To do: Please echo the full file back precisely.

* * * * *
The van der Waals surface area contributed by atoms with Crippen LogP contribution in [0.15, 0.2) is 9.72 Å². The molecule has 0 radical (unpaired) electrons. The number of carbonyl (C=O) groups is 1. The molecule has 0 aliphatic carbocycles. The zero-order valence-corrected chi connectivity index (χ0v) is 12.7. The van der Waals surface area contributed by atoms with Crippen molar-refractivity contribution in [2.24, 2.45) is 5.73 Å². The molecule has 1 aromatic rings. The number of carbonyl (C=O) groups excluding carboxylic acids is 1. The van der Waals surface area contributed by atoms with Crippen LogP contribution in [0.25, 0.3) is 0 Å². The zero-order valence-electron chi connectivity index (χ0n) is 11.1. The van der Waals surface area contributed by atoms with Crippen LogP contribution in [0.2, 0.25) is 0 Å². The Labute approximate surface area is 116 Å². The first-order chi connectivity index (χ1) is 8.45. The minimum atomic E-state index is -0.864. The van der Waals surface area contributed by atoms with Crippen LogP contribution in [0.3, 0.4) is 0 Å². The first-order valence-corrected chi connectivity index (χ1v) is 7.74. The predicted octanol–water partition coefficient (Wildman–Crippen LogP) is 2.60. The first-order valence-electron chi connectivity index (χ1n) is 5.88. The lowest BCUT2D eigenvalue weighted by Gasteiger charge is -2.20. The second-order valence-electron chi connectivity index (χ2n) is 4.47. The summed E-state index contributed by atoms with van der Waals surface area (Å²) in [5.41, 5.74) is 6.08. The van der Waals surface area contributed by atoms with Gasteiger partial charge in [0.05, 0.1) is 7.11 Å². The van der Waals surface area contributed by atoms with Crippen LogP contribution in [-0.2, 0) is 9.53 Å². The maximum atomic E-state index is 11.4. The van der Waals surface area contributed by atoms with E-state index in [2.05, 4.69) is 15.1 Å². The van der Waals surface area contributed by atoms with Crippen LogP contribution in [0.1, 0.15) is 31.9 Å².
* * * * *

The van der Waals surface area contributed by atoms with Crippen LogP contribution in [0.15, 0.2) is 9.72 Å². The molecule has 0 radical (unpaired) electrons. The number of carbonyl (C=O) groups is 1. The molecule has 0 aliphatic carbocycles. The zero-order valence-corrected chi connectivity index (χ0v) is 12.7. The van der Waals surface area contributed by atoms with Crippen molar-refractivity contribution in [2.24, 2.45) is 5.73 Å². The molecule has 1 aromatic rings. The number of carbonyl (C=O) groups excluding carboxylic acids is 1. The van der Waals surface area contributed by atoms with Crippen LogP contribution in [0.25, 0.3) is 0 Å². The zero-order valence-electron chi connectivity index (χ0n) is 11.1. The van der Waals surface area contributed by atoms with Crippen LogP contribution in [0.2, 0.25) is 0 Å². The Labute approximate surface area is 116 Å². The first-order chi connectivity index (χ1) is 8.45. The minimum atomic E-state index is -0.864. The van der Waals surface area contributed by atoms with Crippen LogP contribution in [0.3, 0.4) is 0 Å². The first-order valence-corrected chi connectivity index (χ1v) is 7.74. The predicted octanol–water partition coefficient (Wildman–Crippen LogP) is 2.60. The first-order valence-electron chi connectivity index (χ1n) is 5.88. The lowest BCUT2D eigenvalue weighted by Gasteiger charge is -2.20. The second-order valence-electron chi connectivity index (χ2n) is 4.47. The summed E-state index contributed by atoms with van der Waals surface area (Å²) in [5.41, 5.74) is 6.08. The van der Waals surface area contributed by atoms with Gasteiger partial charge in [0.05, 0.1) is 7.11 Å². The van der Waals surface area contributed by atoms with Crippen LogP contribution in [-0.2, 0) is 9.53 Å². The maximum atomic E-state index is 11.4. The van der Waals surface area contributed by atoms with E-state index in [2.05, 4.69) is 15.1 Å². The van der Waals surface area contributed by atoms with Crippen LogP contribution in [0.1, 0.15) is 31.9 Å².